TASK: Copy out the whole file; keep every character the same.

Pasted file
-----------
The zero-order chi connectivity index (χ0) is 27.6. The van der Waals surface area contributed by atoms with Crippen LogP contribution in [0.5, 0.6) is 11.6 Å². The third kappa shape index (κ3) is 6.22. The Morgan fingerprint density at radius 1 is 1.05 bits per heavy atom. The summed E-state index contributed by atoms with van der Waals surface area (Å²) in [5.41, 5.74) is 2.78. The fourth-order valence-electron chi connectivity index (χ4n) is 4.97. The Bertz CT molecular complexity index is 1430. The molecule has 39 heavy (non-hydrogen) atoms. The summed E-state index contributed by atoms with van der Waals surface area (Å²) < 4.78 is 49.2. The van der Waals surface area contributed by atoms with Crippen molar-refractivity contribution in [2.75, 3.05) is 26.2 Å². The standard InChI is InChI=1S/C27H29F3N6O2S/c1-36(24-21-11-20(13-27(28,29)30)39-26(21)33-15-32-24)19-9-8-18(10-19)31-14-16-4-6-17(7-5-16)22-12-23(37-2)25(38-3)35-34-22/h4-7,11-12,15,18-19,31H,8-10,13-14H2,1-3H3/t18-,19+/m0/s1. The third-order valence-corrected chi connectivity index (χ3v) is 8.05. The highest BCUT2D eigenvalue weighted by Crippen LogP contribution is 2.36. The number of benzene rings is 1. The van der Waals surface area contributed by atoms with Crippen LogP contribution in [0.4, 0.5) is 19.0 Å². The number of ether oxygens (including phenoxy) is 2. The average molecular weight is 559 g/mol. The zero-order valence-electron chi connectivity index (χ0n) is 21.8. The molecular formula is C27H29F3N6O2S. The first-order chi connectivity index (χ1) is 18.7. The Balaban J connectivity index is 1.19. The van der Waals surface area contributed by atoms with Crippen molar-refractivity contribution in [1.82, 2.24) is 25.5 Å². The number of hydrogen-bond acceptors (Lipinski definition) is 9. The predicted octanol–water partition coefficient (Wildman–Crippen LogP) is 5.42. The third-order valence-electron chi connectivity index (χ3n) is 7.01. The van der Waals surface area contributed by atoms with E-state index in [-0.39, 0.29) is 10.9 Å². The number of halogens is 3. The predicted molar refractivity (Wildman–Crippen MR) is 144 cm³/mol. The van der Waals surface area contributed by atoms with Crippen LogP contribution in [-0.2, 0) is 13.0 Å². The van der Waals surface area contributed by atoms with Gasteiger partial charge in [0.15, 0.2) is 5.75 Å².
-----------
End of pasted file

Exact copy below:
The zero-order chi connectivity index (χ0) is 27.6. The van der Waals surface area contributed by atoms with Crippen LogP contribution in [0.5, 0.6) is 11.6 Å². The third kappa shape index (κ3) is 6.22. The Morgan fingerprint density at radius 1 is 1.05 bits per heavy atom. The summed E-state index contributed by atoms with van der Waals surface area (Å²) in [5.41, 5.74) is 2.78. The fourth-order valence-electron chi connectivity index (χ4n) is 4.97. The Bertz CT molecular complexity index is 1430. The molecule has 39 heavy (non-hydrogen) atoms. The summed E-state index contributed by atoms with van der Waals surface area (Å²) < 4.78 is 49.2. The van der Waals surface area contributed by atoms with Crippen molar-refractivity contribution in [2.75, 3.05) is 26.2 Å². The standard InChI is InChI=1S/C27H29F3N6O2S/c1-36(24-21-11-20(13-27(28,29)30)39-26(21)33-15-32-24)19-9-8-18(10-19)31-14-16-4-6-17(7-5-16)22-12-23(37-2)25(38-3)35-34-22/h4-7,11-12,15,18-19,31H,8-10,13-14H2,1-3H3/t18-,19+/m0/s1. The third-order valence-corrected chi connectivity index (χ3v) is 8.05. The highest BCUT2D eigenvalue weighted by Crippen LogP contribution is 2.36. The number of benzene rings is 1. The van der Waals surface area contributed by atoms with Crippen LogP contribution in [0.4, 0.5) is 19.0 Å². The number of ether oxygens (including phenoxy) is 2. The average molecular weight is 559 g/mol. The zero-order valence-electron chi connectivity index (χ0n) is 21.8. The molecular formula is C27H29F3N6O2S. The first-order chi connectivity index (χ1) is 18.7. The Balaban J connectivity index is 1.19. The van der Waals surface area contributed by atoms with Crippen molar-refractivity contribution in [1.82, 2.24) is 25.5 Å². The number of hydrogen-bond acceptors (Lipinski definition) is 9. The predicted octanol–water partition coefficient (Wildman–Crippen LogP) is 5.42. The third-order valence-electron chi connectivity index (χ3n) is 7.01. The van der Waals surface area contributed by atoms with E-state index in [-0.39, 0.29) is 10.9 Å². The number of halogens is 3. The predicted molar refractivity (Wildman–Crippen MR) is 144 cm³/mol. The van der Waals surface area contributed by atoms with Crippen LogP contribution in [-0.2, 0) is 13.0 Å². The van der Waals surface area contributed by atoms with Gasteiger partial charge in [0.15, 0.2) is 5.75 Å².